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Dunedin's Buried History

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Louisa married Evelyn Lockley in Deptford, her home parish, where her late father had been an "engineer", on 19th October 1854. Evelyn's brother Aubrey had been sent to bring Evelyn back to his family, but instead he witnessed the wedding to the seventeen year old Louisa Jane, and the three set sail almost immediately as immigrant passengers on the Shalimar arriving in Port Phillip, Victoria, Australia in February 1855.

Louisa's first child, Mary Shalimar Harriet, was born in Melbourne. Evelyn and his brother then moved to Ballarat for work, where Louisa had two more children, named for Evelyn's parents - George Frederick (born in 1856) and Harriet Elizabeth (born in 1858) before returning to Melbourne. Two further daughters were born in Carlton, the heavily populated area on the outskirts of the city, where they must have had many friends among the emigrant population.

A surprising development occurred in 1859 when the 4 year old Mary Shalimar Harriet Lockley was named on the passenger list of the White Star, sailing to the Mother Country. Perhaps Evelyn hoped that the adoption of her grand-daughter would reconcile his mother to his marriage to Louisa, but what happened to Mary afterwards is unknown. She may have been given a new name in England, perhaps adopted by the substitute mother who cared for her on the voyage - or she may have perished on the way.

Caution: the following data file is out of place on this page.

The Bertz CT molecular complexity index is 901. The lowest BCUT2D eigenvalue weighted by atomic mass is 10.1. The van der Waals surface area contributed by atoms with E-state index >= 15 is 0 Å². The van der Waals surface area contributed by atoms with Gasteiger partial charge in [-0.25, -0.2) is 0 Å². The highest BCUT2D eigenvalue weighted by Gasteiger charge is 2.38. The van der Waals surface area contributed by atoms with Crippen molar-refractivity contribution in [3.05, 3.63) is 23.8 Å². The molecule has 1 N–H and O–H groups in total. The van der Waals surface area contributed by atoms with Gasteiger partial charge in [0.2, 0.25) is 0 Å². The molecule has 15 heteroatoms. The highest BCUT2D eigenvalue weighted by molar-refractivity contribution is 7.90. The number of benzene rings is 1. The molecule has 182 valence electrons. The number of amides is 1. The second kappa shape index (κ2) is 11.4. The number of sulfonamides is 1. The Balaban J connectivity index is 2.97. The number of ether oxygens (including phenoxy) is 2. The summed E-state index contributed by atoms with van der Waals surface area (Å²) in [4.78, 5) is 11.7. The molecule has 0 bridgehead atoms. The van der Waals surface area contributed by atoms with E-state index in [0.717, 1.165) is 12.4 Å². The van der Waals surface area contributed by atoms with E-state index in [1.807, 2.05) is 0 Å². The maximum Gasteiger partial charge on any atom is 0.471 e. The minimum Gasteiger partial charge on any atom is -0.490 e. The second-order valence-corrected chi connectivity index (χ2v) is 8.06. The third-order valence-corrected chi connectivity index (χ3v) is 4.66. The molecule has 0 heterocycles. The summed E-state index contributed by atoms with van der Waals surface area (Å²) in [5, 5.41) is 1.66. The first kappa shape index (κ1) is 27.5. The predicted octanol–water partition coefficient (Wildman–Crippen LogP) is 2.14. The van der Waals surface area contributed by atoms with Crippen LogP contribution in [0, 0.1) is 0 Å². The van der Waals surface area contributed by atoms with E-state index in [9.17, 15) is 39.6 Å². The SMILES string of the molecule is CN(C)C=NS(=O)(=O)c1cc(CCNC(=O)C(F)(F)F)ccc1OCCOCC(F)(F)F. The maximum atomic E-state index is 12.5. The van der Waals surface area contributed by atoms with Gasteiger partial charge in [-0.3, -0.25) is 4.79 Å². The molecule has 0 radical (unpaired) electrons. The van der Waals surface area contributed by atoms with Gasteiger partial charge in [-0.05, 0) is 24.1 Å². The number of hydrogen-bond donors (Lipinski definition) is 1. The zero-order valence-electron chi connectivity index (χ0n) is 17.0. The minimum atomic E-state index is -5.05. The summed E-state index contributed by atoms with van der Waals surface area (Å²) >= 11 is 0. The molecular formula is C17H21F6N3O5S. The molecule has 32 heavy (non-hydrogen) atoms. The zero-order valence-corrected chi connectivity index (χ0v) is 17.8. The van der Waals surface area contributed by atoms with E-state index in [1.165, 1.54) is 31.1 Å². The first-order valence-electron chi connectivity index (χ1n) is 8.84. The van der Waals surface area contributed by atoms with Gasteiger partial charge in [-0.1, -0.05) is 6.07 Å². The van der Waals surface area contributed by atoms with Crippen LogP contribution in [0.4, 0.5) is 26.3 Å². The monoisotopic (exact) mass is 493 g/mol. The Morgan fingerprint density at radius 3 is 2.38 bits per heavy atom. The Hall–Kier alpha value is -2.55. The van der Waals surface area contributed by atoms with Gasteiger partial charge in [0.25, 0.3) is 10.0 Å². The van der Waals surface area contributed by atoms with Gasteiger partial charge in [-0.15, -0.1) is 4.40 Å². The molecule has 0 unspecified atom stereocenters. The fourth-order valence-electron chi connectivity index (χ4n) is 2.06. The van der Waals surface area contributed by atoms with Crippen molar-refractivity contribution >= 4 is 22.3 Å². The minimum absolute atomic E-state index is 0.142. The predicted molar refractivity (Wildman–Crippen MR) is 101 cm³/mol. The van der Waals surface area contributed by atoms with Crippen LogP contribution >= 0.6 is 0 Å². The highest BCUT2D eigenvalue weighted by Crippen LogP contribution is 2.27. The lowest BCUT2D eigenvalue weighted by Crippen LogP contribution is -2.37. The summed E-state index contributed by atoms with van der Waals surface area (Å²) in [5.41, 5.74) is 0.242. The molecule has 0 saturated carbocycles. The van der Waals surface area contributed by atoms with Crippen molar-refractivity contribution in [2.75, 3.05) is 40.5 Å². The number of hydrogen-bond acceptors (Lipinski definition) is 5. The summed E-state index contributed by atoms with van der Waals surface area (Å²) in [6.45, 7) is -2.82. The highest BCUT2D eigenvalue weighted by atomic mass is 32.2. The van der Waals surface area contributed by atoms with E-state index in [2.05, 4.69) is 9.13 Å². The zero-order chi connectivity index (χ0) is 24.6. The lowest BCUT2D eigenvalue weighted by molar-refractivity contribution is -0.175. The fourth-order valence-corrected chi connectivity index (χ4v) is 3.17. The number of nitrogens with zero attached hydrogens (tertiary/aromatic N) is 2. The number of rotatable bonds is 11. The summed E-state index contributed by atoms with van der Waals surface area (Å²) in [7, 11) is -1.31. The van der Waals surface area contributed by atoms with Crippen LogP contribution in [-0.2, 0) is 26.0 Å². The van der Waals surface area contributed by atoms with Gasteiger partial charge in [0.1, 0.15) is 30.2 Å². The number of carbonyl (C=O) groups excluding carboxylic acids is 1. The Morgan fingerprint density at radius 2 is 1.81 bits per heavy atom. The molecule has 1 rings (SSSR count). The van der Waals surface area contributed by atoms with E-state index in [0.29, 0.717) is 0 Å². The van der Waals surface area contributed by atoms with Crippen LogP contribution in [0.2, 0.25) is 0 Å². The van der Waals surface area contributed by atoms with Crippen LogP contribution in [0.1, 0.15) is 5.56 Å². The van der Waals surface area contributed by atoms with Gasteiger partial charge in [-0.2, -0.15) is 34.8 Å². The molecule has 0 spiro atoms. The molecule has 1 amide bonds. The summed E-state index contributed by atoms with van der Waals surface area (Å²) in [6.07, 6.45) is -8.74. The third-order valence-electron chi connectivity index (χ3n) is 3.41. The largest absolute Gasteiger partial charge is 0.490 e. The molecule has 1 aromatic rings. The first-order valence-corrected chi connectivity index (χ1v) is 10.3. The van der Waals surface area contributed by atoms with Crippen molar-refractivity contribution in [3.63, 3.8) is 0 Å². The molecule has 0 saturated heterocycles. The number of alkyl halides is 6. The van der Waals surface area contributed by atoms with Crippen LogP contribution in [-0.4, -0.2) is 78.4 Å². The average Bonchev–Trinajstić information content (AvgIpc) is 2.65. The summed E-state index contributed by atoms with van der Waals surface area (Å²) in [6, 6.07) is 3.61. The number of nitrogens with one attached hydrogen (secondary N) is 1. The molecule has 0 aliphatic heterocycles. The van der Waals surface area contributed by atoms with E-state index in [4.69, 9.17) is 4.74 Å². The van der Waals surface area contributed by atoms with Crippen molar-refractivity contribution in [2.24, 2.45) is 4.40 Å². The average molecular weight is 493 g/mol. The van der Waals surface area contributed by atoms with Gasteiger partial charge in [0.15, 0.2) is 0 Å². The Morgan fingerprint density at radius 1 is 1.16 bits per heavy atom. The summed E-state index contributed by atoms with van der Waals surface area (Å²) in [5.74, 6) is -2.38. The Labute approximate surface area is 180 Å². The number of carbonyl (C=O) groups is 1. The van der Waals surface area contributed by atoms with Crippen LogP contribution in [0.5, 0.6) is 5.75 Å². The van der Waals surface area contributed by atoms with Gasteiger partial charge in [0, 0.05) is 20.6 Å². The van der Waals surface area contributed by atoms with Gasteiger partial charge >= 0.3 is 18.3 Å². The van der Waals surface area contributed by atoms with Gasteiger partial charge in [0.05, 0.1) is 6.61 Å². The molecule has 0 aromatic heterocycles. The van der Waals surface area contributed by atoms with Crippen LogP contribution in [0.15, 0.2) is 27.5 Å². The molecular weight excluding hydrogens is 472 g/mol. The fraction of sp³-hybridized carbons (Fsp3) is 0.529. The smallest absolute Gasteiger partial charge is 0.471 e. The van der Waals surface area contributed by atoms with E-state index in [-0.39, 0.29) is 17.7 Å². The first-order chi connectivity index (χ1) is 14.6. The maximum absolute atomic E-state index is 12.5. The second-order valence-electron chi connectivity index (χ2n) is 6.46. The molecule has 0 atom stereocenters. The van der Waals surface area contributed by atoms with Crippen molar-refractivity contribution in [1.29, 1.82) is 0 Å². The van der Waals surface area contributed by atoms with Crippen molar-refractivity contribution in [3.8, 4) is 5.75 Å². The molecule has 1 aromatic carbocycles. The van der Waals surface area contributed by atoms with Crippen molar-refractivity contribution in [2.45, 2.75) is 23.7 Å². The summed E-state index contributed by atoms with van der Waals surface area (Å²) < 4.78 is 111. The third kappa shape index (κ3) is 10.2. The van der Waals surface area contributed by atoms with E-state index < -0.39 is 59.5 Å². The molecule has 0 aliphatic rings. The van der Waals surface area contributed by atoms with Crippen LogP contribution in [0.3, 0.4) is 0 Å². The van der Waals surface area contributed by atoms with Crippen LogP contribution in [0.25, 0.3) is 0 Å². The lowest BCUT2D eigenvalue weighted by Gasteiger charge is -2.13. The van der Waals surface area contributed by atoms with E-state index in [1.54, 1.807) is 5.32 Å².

The next daughter, Louisa, was born in 1861 and lived only a year, to be buried in the nearby Carlton Cemetery. When the next baby, Emma, was born in 1862, Louisa would have been weaned, a dangerous time for young children.

In 1863, Louisa travelled with her husband and children to New Zealand's South Island, where Evelyn was a storekeeper and licensee of a hotel in Port Molyneux at the entrance to the Clutha River. There Evelyn's namesake was born, and another daughter, Ethel Lily Adelaide. The last two children were born in Dunedin, Cecilia Blanche and the short-lived Edward Brewster Lockley, who died in 1871.

After her husband's death in 1876, difficult times befell Louisa. The Otago Witness of 23rd July 1881, page 9, records that, "Dr Hocken, city coroner, held an inquest at the hospital on Monday on the body of Louisa Lockley, who died in the institution on the 14th. She was admitted into the Gaol on the 23rd of May to undergo a sentence of 3 months imprisonment for vagrancy. She appeared to be in a delicate state of health and on the 30th May her removal to the hospital was ordered. According to the evidence of Dr Roberts consumption was the cause of death and the Jury brought in a verdict to the effect that the deceased died from natural causes." Louisa Jane Lockley died on 14th July 1881, aged 44 years.

(Summarised from an extensive Lockley family biography provided by Barbara Bolt, with some additional material from the Otago Witness as noted)

Barbara Bolt

Monumental Inscription



WHO DIED 29th MAY 1876





WHO DIED 14th JULY 1881





WHO DIED 21st JULY 1889


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